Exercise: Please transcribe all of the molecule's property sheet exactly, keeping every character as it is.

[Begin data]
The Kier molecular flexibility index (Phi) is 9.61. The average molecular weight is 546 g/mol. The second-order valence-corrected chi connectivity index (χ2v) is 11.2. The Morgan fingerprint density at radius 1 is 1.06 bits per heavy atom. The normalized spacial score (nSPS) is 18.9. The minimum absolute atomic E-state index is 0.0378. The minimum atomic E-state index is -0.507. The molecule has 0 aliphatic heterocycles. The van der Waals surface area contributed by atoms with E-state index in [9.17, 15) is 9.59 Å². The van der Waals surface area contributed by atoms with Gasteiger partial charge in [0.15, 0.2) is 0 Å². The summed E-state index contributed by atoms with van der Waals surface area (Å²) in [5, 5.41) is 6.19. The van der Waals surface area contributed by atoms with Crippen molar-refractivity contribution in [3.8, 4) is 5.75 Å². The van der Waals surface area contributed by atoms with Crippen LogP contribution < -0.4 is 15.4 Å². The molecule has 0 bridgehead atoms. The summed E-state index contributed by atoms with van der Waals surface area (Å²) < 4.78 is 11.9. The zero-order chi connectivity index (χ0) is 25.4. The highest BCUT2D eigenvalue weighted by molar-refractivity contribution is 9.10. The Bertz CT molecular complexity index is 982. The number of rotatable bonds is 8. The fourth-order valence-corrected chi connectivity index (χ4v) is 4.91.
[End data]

The Kier molecular flexibility index (Phi) is 9.61. The average molecular weight is 546 g/mol. The second-order valence-corrected chi connectivity index (χ2v) is 11.2. The Morgan fingerprint density at radius 1 is 1.06 bits per heavy atom. The normalized spacial score (nSPS) is 18.9. The minimum absolute atomic E-state index is 0.0378. The minimum atomic E-state index is -0.507. The molecule has 0 aliphatic heterocycles. The van der Waals surface area contributed by atoms with E-state index in [9.17, 15) is 9.59 Å². The van der Waals surface area contributed by atoms with Gasteiger partial charge in [0.15, 0.2) is 0 Å². The summed E-state index contributed by atoms with van der Waals surface area (Å²) in [5, 5.41) is 6.19. The van der Waals surface area contributed by atoms with Crippen molar-refractivity contribution in [3.8, 4) is 5.75 Å². The van der Waals surface area contributed by atoms with Crippen LogP contribution < -0.4 is 15.4 Å². The molecule has 0 bridgehead atoms. The summed E-state index contributed by atoms with van der Waals surface area (Å²) < 4.78 is 11.9. The zero-order chi connectivity index (χ0) is 25.4. The highest BCUT2D eigenvalue weighted by molar-refractivity contribution is 9.10. The Bertz CT molecular complexity index is 982. The number of rotatable bonds is 8. The fourth-order valence-corrected chi connectivity index (χ4v) is 4.91.